So where is the line? “If I creep you out or discourage you from a relationship with me, I’ve crossed the line. If I have encouraged you or improved the relationship with me, I haven’t,” says Tanner, quoting Acxiom’s former chief strategy and marketing officer Tim Suther, one of the many industry leaders he interviewed for his book.

So how do businesses know if they’re achieving the right balance?
“Apply the Wall Street Journal test,” says Tanner. “If what you were doing [with data] was to be profiled in the media would you be comfortable talking about it in an open way or is it some kind of back room magic you don’t want to talk about?” He stresses that he’s not expecting firms to share business-sensitive information that they don’t want competitors to know but rather “the broad techniques of what they’re doing with customer data”.

Make privacy policies read more like nutritional labels
Consumers need to know what they’re signing up to, which is where a clear, concise privacy policy comes in. Tanner bemoans the fact that many privacy policies are written in legal jargon, “Even top lawyers at Harvard are confused by the legalese in some privacy policies,” he tells me.

Tanner’s solution to this is for businesses to use the privacy equivalent of a nutritional label which answers some of the key questions a consumer may have such as: What data do you gather about me? What do you use it for? What are the benefits of sharing my data? How can I opt out of sharing my data?

He uses the airport WiFi he accessed earlier in the day as an example of how not to do a privacy policy. Agreeing to the terms gave him 10 minutes of internet access but it would have taken him that long to read the privacy policy. “Had there been a highlighted policy, I could have spent 30 seconds reading that and been knowledgeable instead of blindly clicking.”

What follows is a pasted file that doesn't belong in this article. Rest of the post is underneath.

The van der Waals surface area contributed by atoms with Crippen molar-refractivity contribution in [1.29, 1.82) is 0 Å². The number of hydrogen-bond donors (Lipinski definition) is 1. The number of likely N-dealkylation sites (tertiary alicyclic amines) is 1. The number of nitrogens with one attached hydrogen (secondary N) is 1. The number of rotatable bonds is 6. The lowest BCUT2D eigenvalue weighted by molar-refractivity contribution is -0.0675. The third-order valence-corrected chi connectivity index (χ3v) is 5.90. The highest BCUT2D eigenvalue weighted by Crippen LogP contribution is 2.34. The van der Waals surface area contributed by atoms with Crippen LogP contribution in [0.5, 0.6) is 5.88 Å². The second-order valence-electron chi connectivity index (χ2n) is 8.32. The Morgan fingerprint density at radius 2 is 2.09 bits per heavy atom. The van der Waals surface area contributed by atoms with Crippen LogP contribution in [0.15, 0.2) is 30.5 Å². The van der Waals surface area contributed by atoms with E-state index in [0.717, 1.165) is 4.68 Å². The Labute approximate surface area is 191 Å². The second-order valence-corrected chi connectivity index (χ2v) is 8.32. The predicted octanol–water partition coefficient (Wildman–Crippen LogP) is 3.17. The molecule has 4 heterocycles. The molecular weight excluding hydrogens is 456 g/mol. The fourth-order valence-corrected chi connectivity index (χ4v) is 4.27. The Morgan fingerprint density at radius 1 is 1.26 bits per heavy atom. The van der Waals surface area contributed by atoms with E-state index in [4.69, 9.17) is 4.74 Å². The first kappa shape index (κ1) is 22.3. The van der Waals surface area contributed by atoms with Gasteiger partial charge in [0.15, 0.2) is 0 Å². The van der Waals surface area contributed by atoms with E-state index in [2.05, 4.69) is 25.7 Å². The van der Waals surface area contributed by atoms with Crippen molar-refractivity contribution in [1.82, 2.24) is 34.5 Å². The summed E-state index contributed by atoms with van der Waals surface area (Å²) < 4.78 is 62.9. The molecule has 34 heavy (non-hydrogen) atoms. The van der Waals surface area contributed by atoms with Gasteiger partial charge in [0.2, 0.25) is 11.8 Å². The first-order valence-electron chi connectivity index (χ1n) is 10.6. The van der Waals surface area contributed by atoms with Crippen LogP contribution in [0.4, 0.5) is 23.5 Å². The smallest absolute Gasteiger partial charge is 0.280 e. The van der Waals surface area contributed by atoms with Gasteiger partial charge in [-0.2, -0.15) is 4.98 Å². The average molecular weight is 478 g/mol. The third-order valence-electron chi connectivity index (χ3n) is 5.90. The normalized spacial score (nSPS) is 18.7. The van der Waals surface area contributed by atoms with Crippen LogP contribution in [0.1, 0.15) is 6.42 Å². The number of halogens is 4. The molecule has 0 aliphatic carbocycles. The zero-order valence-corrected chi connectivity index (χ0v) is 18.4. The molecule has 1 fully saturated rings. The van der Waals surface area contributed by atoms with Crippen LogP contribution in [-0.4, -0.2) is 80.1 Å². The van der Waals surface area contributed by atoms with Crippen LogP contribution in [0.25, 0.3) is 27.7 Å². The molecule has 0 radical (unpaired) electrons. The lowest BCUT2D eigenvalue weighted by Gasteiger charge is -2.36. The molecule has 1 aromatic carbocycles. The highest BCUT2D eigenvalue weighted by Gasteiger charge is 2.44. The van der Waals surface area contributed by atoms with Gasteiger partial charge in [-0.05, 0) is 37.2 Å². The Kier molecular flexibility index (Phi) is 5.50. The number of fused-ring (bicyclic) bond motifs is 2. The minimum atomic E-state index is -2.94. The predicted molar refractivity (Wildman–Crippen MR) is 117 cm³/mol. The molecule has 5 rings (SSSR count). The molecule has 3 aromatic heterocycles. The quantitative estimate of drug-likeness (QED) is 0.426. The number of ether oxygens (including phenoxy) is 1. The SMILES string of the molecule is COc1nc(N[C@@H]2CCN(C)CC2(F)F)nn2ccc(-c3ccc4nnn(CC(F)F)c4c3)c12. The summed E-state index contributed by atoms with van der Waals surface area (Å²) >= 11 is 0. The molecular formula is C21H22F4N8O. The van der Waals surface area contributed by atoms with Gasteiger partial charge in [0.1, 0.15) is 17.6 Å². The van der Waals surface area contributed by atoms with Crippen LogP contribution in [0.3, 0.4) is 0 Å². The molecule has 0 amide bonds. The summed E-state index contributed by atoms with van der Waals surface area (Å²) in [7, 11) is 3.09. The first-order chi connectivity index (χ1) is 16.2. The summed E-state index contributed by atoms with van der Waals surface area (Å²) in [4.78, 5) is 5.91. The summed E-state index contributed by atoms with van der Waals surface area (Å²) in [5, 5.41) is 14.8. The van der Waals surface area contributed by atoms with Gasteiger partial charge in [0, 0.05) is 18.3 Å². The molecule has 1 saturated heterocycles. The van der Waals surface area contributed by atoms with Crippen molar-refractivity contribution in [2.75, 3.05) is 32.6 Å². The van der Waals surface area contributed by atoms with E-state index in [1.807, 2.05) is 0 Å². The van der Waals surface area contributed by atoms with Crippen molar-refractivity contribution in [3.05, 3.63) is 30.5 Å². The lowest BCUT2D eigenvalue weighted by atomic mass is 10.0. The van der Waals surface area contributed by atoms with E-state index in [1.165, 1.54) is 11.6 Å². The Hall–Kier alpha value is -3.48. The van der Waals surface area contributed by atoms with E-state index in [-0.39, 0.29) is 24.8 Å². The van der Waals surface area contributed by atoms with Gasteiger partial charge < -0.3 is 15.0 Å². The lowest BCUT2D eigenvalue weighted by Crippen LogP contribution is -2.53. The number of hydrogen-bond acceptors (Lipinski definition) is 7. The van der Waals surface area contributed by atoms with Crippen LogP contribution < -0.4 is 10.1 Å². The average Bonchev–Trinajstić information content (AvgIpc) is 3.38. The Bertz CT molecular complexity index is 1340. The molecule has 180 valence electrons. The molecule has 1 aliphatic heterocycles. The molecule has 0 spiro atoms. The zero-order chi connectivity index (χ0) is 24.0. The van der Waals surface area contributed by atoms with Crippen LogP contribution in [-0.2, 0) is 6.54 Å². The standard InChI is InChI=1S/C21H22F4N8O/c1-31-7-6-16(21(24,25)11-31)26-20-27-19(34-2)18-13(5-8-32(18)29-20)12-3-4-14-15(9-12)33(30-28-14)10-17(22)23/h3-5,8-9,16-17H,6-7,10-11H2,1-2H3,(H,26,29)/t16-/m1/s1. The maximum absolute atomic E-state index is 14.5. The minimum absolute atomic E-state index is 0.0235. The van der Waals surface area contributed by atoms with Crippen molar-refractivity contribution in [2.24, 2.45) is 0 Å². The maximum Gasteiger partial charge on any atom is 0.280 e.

Tanner likens what’s happening today with data to the early days of car engineering. “Initially you didn’t have seat belts or other safety measures but as the cars became faster and more powerful, they became necessary. It’s the same with data and it can be done in ways that benefit businesses and the consumer.”

Personal data vaults & the empowered consumer of the future
A handful of companies have ventured into the realm of personal data vaults which allow consumers to profit from their data. While Tanner admits that this is still a difficult business proposition, he talks about how such data marketing may work in the future. He sees it as an evolution of the value exchange where a partnership exists between consumers and businesses for their mutual benefit.

“Most consumers’ value to marketers will vary greatly throughout their lifetime. Today you may want to buy a soda and candy but in six months when you want to buy a new car.”

Tanner explains how empowered consumers would let businesses know that they are now in the market for a big-ticket item. This allows brands to target a specific demographic at the precise time they are looking to make a purchase. The consumer, in turn, benefits from money-off or some other kind of benefit. It’s a win-win situation.

Tanner’s prescribed solution to reassure today’s consumers is openness on the part of the data hunters and choice for the data hunted. Think like a consumer and you can’t go wrong.